The Trap for St. Nicholas

by Celtic Bard

Copyright© 2015 by J. M. F. Hildebrandt

Christmas Poem: A different take on the classic Christmas Poem "A Visit from St. Nicholas" that most of us know as "'Twas the Night Before Christmas" by Clement Clarke Moore. I took the general layout and a few lines from the original poem, sprinkled it with some epic fantasy, and came up with "The Trap for St. Nicholas."

Tags: Violence   Religion   Assassins   Christmas   Supernatural   Monsters   Fantasy   Magic  


Twas the night before Christmas and all through the land
There rose a mighty clamor, a cacophony most grand.
The trap had been laid for St. Nicholas with care
In hopes that the fat man would soon be there;
With children and parents asnug in their beds,
And dreams of presents alight in their heads.
The season had coarsened with greed and avarice
Allowing the minions of wickedness and malice
To rise with a vengeance to topple the time
Meant to give praise to a man most divine.
So as they all lay in their slumber so deep,
Disciples of vice lay about the setting of a trap
To slaughter the jolly elf and end all of the crap
The joy and the warmth and the giving they saw
And made them wretch behind clenched jaw.
So around a pious house they laid in wait,
For the sound of the season they loathed and hate.
And not long after midnight there arose such a noise
As the fat, jolly man came to see good little girls and boys
The full moon cast a bright light
On that most annoying sight,
And the elf of the season came hurtling out of the sky
With only eight tiny reindeer keeping him high.
With fleet and swift steps from the north they came,
As the jolly old man called them by name:
"Now! Dasher, now! Dancer, now! Prancer and Vixen,
"On! Comet, on! Cupid, on! Donder and Blitzen;
"To the top of the porch! To the top of the wall!
"Now dash away! Dash away! Dash away all!"
The grating order rang out in the night
Irking the creatures who would rather give fright.
They awaited the sleigh as it touched down in the yard
Of that family most devout, workers most hard,
Asleep in the house without worry or care
Knowing that St. Nick would always be there.
When the sleigh slowed down and Nick jumped out,
The creatures of darkness arose for the bout.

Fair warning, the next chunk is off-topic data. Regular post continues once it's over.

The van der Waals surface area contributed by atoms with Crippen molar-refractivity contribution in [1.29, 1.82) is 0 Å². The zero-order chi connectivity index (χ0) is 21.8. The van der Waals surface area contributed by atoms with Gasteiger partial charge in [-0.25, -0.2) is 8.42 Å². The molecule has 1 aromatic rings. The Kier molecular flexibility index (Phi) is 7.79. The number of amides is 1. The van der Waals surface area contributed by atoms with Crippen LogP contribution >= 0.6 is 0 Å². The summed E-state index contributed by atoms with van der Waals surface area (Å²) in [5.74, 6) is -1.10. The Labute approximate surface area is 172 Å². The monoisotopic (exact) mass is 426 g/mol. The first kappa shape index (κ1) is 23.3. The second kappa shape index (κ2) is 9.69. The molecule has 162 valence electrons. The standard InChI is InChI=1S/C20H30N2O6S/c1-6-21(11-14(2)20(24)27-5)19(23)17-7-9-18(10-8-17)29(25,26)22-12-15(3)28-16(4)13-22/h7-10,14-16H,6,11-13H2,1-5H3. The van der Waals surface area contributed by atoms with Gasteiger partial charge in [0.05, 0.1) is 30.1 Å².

Startled and shook at this most foul of plots,
The attempt to ruin the season for good tots,
St. Nick muttered a prayer most fervent
As their curses this holy night did rent.
Drawing a bright sword gleaming from his sleigh
And strapping a shield upon his right arm straight away,
St. Nick sneered with disdain and contempt
As the hordes most foul and unkempt
Did approach with malice and hate
Seeking to change the most holy of fate.
With a wave of his hand at his companions this fair night.
The reindeer's harnesses did drop for the fight.
Arrayed against scores of fiends most foul
The elf of Noel gave his foes a fierce scowl.
"Know this, my crooked friends, as you seek your prey
"This elf was given his task by more than those fey
"Whom you fear and hate with all of your being
"And would destroy and usurp without even seeing
"That this season can be for you to celebrate, too
"Could you but see that your master duped you."
The creatures of darkness, foulness, and spite
Came not for words but a jolly good fight.
"Our master and we hate all that is fair,
"Your master and minions, your love and your care.
"They grate on our ears and itch each and every prat.
"For that and that alone would we happily hate," they spat.
"For all of the rest will we merrily slaughter and maim,
"And leave the remains to show all that you came.
"Thus ruining this season of sickening hope and joy
"They have corrupted with each gift and each toy
"That they buy without idea, thought, or glimmer of knowledge
"Of the meaning behind this season's birth into bondage
"Most holy and sickening with self-sacrifice and pain
"That their entrance to Heaven it would later gain."
St. Nicholas frowned and thought with heavy surprise
"So these creatures ponder upon more than I surmise,
"For they know of this season's meaning and intent
"Even if its perversion and destruction is their bent."
So with sword and shield and companions eight
St. Nick ventured forth to battle the minions of hate.
Swift strokes of his blade and a rousing war cry
Did his prowess at arms and his fury let fly.
Mean orcs and goblins and creatures most fell
Did he send with that sword on their way back to hell.
The hordes of the night and the shadows did descend
Upon the moon-lit snow their limbs and blood did end.
A scratch on his bearded cheek was oozing
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